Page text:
Each unit 42 includes a helix, indicated generally by the reference character 58, provided with a pair of turns 60 of reduced diameter at the rear thereof. We form the first 180° of the helix 58 at the front thereof with zero pitch. We have indicated this portion of the helix by the reference character 62. The next 90° of the helix indicated by the reference character 64 is formed with a greater pitch than the remaining turns of the helix, so that the distance between the terminus of this 90° section and a corresponding point on the preceding turn is one and one-half times the distance between corresponding points on adjacent normal turns of the helix. As will be more fully pointed out, this arrangement provides a cam which ensures that the leading article is delivered off the front edge of the shelf 46 when the helix 58 is driven.
The closely spaced reduced diameter turns 60 at the rear of the helix are carried by a spider indicated generally by the reference character 66. Spider 66 includes a hub 68 and a plurality of resilient arms 70, 72, 74 and 76. Arms 70 and 72 extend outward to a connector 78 while the arms 74 and 76 extend outwardly to a connector 80. We provide the connectors 78 and 80 with a pair of spaced fingers 82 formed with grooves for receiving the turns 60 of the helix. We form an inwardly diverted tail 61 at the back of each helix. This tail is adapted to be engaged by the bend connecting arm 70 to connector 78 to ensure that the helix turns with the spider and prevents slippage therebetween. It will readily be appreciated that, owing to the inherent resiliency of the arms 70, 72, 74 and 76, the turns 60 can be snapped into position on the fingers 82. The hub 68 of the helix is carried for rotation with a shaft or rotatably supported in the back 48 of the panel 46. The space between adjacent panels 52, the inward extent of the boss 54, the diameter of the helix 58 and the location of shaft 84 in the back panel 48 are so selected that the helix 58 is rotatably supported at a location above shelf 46 with the turns of the helix making substantially point contact with the edge of the boss 54 and with the surface of the wall 52 remote from the boss with which the helix is associated. With this configuration, the turns of the helix are adapted to receive therebetween articles such as bars of candy resting on end on the surface of the shelf 46. Tabs 56 prevent the forward ends of the helical members 58 from extending over the shelf edge in such a way that they might interfere with a product dropping from above. Moreover we incline the upper edges of tabs 56 downwardly so that a dropping product will not hang up on a tab.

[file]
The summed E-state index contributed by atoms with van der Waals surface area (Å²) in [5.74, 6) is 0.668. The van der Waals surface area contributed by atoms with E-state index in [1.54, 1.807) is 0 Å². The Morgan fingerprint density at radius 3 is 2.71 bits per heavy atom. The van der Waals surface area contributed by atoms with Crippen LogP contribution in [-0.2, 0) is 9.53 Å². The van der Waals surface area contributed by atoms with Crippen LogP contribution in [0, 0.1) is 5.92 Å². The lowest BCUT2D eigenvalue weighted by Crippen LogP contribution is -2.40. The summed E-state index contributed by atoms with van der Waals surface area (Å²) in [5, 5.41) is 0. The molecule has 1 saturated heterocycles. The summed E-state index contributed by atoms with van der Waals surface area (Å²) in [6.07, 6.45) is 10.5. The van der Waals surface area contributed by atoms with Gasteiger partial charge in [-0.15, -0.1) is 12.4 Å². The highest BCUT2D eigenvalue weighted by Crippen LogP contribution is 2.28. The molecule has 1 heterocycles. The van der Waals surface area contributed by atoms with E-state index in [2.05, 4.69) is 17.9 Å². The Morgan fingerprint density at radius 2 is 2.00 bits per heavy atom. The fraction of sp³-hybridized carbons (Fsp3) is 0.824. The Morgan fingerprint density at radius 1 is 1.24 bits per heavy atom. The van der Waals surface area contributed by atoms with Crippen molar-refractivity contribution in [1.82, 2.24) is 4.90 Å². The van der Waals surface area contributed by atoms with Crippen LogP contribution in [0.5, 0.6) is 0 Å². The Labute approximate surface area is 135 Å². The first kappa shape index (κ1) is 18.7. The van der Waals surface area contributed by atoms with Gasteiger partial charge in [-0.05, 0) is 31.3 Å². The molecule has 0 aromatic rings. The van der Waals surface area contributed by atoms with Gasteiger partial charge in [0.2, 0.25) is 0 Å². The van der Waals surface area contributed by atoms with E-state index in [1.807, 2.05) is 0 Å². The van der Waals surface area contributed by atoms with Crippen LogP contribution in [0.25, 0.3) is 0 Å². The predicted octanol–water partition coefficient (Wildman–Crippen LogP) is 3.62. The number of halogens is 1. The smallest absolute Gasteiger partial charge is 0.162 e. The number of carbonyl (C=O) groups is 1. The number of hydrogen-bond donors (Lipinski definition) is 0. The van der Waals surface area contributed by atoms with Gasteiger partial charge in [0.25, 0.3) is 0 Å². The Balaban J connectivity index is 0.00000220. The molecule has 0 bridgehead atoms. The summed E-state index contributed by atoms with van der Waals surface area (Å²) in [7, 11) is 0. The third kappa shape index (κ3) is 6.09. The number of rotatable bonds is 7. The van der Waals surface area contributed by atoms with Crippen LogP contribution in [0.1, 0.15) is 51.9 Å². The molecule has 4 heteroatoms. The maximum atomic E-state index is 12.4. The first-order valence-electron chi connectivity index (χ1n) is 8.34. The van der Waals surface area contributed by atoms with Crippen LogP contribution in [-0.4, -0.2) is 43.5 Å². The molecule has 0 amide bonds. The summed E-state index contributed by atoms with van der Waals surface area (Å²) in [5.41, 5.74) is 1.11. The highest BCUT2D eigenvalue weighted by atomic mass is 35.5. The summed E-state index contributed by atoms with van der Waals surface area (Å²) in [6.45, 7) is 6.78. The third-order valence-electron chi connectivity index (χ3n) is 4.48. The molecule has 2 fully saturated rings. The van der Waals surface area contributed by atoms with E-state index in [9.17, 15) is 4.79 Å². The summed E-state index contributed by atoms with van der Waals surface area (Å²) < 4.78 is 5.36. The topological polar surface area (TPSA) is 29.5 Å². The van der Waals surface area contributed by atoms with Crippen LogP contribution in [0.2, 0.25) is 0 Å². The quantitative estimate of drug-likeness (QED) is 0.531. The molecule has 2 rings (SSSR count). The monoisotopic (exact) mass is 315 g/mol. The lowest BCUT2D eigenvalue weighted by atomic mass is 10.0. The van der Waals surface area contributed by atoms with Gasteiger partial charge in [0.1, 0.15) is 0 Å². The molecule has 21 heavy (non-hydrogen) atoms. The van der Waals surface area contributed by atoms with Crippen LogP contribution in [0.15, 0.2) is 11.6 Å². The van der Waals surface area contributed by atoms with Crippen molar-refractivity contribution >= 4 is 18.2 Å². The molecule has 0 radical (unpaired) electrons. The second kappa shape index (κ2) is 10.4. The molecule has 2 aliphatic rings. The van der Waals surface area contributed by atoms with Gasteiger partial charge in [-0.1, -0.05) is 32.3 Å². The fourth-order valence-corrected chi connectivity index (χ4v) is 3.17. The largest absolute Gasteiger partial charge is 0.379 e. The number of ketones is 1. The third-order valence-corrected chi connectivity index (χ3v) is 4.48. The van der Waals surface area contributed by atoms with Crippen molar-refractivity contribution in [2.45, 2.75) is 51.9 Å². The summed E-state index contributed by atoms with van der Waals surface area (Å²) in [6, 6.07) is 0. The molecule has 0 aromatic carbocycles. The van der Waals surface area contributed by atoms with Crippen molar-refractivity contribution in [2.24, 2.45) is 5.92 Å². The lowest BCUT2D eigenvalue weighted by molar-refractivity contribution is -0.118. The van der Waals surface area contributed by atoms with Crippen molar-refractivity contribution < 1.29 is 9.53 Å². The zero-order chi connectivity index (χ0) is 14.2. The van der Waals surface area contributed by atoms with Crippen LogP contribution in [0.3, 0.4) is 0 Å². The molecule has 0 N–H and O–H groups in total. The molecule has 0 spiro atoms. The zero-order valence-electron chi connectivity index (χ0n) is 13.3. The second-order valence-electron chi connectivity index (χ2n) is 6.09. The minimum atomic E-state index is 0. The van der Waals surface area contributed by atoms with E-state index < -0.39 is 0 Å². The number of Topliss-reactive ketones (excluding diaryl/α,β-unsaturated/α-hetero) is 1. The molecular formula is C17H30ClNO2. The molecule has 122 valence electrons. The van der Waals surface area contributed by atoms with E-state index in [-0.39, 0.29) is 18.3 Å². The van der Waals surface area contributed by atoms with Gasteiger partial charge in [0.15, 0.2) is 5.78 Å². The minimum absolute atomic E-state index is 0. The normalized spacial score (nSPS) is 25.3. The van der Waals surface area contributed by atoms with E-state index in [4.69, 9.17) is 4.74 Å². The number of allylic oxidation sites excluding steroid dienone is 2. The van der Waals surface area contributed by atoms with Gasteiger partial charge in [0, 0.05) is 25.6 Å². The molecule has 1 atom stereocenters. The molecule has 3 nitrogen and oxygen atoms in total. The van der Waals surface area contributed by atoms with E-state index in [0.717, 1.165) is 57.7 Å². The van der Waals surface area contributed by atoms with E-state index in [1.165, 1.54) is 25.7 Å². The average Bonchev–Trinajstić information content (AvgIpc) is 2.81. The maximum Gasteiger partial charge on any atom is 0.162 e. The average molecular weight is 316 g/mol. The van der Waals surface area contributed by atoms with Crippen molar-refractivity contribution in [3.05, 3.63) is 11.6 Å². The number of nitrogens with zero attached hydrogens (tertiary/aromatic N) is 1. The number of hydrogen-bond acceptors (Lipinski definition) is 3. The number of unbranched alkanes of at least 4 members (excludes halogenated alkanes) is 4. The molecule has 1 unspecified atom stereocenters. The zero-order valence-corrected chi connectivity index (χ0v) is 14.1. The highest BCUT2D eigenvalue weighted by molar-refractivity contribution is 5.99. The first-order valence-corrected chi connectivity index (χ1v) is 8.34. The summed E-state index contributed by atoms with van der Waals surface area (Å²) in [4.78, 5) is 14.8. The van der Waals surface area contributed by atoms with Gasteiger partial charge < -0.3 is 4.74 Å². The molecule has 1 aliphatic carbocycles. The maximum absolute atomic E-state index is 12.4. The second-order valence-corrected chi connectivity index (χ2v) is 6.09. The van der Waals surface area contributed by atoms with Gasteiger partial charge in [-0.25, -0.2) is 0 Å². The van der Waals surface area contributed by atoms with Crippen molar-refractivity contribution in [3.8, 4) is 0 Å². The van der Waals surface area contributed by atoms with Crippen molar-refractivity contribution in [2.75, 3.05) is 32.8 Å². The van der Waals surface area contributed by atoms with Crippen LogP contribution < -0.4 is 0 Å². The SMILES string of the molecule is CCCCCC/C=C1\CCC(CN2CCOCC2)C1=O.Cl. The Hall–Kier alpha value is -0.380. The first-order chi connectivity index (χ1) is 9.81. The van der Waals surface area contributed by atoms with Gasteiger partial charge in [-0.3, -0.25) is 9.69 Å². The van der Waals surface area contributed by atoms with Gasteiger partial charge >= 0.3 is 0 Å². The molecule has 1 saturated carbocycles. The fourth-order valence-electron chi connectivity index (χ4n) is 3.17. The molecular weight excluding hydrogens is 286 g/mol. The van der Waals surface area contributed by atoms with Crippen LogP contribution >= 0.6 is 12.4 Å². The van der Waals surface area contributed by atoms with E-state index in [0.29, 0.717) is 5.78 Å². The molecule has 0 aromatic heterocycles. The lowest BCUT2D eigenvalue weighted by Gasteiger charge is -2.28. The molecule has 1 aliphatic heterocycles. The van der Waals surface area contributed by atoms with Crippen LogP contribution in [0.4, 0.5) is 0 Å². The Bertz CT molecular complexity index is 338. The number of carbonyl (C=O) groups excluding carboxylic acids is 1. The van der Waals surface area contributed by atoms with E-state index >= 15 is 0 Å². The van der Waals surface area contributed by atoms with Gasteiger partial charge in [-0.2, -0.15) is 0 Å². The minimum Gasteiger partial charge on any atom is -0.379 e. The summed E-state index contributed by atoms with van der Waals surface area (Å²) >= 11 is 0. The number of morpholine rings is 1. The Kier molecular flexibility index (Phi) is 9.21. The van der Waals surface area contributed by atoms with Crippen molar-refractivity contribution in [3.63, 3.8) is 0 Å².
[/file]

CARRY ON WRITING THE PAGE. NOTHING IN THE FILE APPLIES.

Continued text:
We provide a respective motor and gearbox assembly 86 for driving each of the shafts 84. The output shaft of the motor and gearbox 86 which may be shaft 84 carries for rotation therewith a cam 88 formed with a recess 90. A detent 92 carried by a spring arm 94, is urged into engagement with the periphery of cam 88 by the resilience of the arm 94. We so select the spring strength of the arm that in engaging the recess 90, the detent 92 exerts a centering action on the helix 58. Moreover, we so shape the detent and recess as to require a predetermined angular revolution of the shaft 84 such, for example, as a revolution of 10° before the spring arm engages the actuator 98 of a one revolution switch 96.
We mount a price selecting switch 100 on the flange 50 at the rear of each of the units 42. Each switch 100 has an actuator 102 adapted to be moved among four positions so that the articles can be sold at four different prices.